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Newsletter: Essential Politics: Trump’s immigration plans get serious

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(LAT)

The politics of the illegal immigration debate, for now, come down to two words: mass deportation.

Whether that’s accurate or hyperbole is what we may be talking about for some time, given Tuesday’s actions by the administration of President Trump.

Good morning from the state capital. I’m Sacramento Bureau Chief John Myers, and from California to the East Coast and beyond, the biggest story right now is what kind of immigration crackdown is on the horizon and the effect on as many as 11 million people.

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TRUMP WANTS ‘TO TAKE THE SHACKLES OFF’ ENFORCEMENT

The action taken certainly appeared to be bold. As Brian Bennett and Del Quentin Wilber report, Homeland Security Secretary John F. Kelly issued two directives that are significant shifts in the approach to many of those living in the U.S. illegally.

As they write, “Though Kelly emphasized that immigration officers should focus first on deporting convicted criminals or those charged with crimes, his directives nonetheless unleashed deportation officers to conduct more raids in immigrant communities, detain people who don’t have criminal convictions and remove people for minor infractions such as driving without a license.”

Sean Spicer, Trump’s press secretary, disputed any notion that these policies would lead to mass deportations.

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“The president wanted to take the shackles off individuals in these agencies,” he told reporters on Tuesday.

NO, SAYS CALIFORNIA LEADER, IT’S MASS DEPORTATIONS

But there’s a much different take from state Senate President pro Tem Kevin de León (D-Los Angeles).

“It has never been the custom and practice to go after mothers and fathers, hardworking, law-abiding, tax-paying residents,” he said in a Tuesday night interview on CNN.

And in Los Angeles, there’s anger over what immigrants rights attorneys allege to be unethical or illegal actions by federal agents portraying themselves as local police officers. Critics say the accusations often are lodged in cities with large immigrant populations like L.A. and San Francisco.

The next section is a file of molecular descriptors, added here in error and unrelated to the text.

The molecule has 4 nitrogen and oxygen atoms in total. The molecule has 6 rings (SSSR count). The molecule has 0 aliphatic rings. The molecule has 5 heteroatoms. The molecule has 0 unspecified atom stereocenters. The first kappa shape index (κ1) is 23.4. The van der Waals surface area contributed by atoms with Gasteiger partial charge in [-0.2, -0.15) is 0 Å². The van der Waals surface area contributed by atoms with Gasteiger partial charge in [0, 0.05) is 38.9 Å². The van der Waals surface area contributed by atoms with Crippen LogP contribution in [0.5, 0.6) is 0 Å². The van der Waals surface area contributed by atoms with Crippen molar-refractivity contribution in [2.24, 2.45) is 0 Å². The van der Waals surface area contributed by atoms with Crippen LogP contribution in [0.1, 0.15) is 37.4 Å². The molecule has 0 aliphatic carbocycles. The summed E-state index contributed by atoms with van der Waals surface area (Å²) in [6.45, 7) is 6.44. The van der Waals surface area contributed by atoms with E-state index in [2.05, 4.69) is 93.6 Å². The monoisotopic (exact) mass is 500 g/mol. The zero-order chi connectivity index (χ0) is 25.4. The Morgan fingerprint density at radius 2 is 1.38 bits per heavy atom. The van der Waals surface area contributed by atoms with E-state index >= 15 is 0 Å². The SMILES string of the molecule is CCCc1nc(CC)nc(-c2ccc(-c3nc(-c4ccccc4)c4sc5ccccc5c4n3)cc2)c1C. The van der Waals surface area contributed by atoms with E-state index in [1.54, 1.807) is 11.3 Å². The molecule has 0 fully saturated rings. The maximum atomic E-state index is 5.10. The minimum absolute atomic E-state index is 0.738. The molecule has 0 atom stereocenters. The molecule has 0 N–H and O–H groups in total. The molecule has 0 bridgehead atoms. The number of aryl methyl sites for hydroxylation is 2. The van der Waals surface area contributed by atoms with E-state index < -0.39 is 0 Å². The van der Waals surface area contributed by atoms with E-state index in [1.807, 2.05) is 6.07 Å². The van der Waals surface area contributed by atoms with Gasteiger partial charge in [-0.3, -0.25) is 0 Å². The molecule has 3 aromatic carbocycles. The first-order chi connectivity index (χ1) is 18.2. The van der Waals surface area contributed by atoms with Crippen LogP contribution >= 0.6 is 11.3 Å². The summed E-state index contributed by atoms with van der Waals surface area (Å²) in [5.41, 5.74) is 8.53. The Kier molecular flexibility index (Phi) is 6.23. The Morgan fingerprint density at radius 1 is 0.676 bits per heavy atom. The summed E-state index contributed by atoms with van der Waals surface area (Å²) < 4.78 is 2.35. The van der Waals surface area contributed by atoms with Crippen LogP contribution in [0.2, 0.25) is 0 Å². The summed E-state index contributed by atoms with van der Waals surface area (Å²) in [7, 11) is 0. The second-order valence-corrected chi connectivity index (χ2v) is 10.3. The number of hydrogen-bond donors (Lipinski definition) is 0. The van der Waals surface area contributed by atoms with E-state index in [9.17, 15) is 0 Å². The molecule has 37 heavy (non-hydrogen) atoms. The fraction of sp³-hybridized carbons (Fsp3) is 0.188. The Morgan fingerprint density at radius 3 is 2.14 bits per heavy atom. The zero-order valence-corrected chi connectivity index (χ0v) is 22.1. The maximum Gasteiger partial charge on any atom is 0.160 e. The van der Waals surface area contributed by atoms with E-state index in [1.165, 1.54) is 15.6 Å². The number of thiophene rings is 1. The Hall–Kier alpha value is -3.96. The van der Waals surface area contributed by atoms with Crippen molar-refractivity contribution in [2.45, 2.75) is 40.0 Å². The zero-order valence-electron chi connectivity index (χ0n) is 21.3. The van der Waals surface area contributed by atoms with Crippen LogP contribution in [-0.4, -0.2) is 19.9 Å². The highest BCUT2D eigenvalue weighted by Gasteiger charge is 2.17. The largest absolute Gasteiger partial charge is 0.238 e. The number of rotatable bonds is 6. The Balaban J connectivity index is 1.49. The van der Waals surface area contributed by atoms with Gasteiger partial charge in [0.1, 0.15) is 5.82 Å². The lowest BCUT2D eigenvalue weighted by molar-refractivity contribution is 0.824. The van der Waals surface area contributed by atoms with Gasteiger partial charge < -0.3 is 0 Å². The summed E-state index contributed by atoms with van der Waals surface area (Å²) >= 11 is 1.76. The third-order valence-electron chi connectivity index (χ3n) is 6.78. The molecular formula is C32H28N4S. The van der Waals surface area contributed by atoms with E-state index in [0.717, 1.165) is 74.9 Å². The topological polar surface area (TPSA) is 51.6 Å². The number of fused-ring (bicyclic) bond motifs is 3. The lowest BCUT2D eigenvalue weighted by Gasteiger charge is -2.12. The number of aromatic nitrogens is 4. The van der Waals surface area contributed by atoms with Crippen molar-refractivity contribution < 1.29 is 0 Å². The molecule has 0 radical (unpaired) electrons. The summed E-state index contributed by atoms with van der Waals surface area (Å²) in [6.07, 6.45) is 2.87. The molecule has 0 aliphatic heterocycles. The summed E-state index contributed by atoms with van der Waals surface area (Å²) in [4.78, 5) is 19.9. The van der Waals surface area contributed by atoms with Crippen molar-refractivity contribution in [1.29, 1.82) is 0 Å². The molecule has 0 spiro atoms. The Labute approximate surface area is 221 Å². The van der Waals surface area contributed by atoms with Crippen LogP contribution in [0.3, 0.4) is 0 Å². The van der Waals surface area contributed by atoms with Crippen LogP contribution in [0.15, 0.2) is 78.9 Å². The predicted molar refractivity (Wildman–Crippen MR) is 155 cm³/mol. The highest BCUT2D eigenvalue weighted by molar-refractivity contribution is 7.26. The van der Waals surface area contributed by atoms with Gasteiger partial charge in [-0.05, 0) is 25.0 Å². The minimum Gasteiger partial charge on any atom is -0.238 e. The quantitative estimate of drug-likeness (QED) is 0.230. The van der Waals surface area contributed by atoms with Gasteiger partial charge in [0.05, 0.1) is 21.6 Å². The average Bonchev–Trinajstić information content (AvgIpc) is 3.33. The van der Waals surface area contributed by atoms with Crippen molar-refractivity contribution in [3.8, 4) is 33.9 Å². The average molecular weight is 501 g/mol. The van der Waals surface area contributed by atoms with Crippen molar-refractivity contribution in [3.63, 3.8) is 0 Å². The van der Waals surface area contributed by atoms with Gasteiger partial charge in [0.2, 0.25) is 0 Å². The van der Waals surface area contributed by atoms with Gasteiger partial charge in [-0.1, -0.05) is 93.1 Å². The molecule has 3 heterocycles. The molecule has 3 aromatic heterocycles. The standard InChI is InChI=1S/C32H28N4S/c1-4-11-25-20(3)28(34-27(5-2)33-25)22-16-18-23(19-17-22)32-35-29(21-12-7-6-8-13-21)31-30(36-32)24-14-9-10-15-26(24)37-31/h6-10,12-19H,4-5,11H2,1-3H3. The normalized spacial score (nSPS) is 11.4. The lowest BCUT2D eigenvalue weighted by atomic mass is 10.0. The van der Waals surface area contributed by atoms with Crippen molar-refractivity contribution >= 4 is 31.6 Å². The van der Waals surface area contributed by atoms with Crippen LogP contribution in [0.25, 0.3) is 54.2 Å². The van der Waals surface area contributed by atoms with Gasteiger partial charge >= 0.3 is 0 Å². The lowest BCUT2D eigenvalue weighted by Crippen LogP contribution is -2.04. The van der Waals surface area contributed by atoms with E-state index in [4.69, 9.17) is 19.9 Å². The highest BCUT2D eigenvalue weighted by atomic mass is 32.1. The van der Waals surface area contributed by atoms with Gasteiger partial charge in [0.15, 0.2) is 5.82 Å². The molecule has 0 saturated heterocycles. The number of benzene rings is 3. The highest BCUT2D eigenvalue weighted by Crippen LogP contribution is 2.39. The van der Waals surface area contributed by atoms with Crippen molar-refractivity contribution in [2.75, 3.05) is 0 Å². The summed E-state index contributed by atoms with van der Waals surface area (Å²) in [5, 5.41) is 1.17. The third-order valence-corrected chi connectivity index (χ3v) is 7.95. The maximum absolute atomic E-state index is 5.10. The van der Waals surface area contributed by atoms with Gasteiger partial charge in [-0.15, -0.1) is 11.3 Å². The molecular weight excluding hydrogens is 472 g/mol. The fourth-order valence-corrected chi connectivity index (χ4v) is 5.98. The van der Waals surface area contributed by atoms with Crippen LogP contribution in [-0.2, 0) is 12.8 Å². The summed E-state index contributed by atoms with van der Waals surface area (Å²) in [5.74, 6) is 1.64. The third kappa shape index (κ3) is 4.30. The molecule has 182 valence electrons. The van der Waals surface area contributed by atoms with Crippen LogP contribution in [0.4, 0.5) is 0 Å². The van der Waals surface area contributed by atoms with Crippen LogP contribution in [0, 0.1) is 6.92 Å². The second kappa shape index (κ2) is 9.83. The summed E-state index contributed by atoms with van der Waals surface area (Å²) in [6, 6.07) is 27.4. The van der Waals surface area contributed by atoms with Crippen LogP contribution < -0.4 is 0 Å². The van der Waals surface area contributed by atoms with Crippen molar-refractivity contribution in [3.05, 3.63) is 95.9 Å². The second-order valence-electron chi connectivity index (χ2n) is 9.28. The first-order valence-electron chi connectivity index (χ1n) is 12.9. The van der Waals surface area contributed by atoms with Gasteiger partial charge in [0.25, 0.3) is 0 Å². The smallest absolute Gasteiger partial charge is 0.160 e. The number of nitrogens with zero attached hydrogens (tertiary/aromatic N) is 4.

TRUMP’S TALK ON IMMIGRATION IS PERSONAL IN LOS ANGELES CONGRESSIONAL RACE

Out of the 23 candidates running to replace Atty. Gen. Xavier Becerra in the open congressional seat in central Los Angeles, two are immigrants and 11 more are the children of immigrants. That makes Trump’s immigration actions a personal matter for many of the hopefuls, as well as the district they hope to represent.

A major push on deportations could be dramatic in the 34th Congressional District, which stretches from downtown Los Angeles to Boyle Heights and incorporates Highland Park, Eagle Rock and Koreatown. Two-thirds of residents there are Latino, and nearly half were born in other countries.

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AND SOUTH OF THE BORDER…

Those kinds of tensions may be felt this week when Kelly and Secretary of State Rex Tillerson head across the border to meet with Mexican President Enrique Peña Nieto.

Kate Linthicum has a look at five big topics the trip will likely cover, from economic issues to whether Tillerson can soothe frayed nerves over Trump’s rhetoric.

Immigration issues also found their way to the U.S. Supreme Court on Tuesday, where the eight justices heard arguments in a case to determine whether the family of a Mexican shooting victim — shot and killed on Mexican soil by a U.S. border agent — can sue under the Constitution.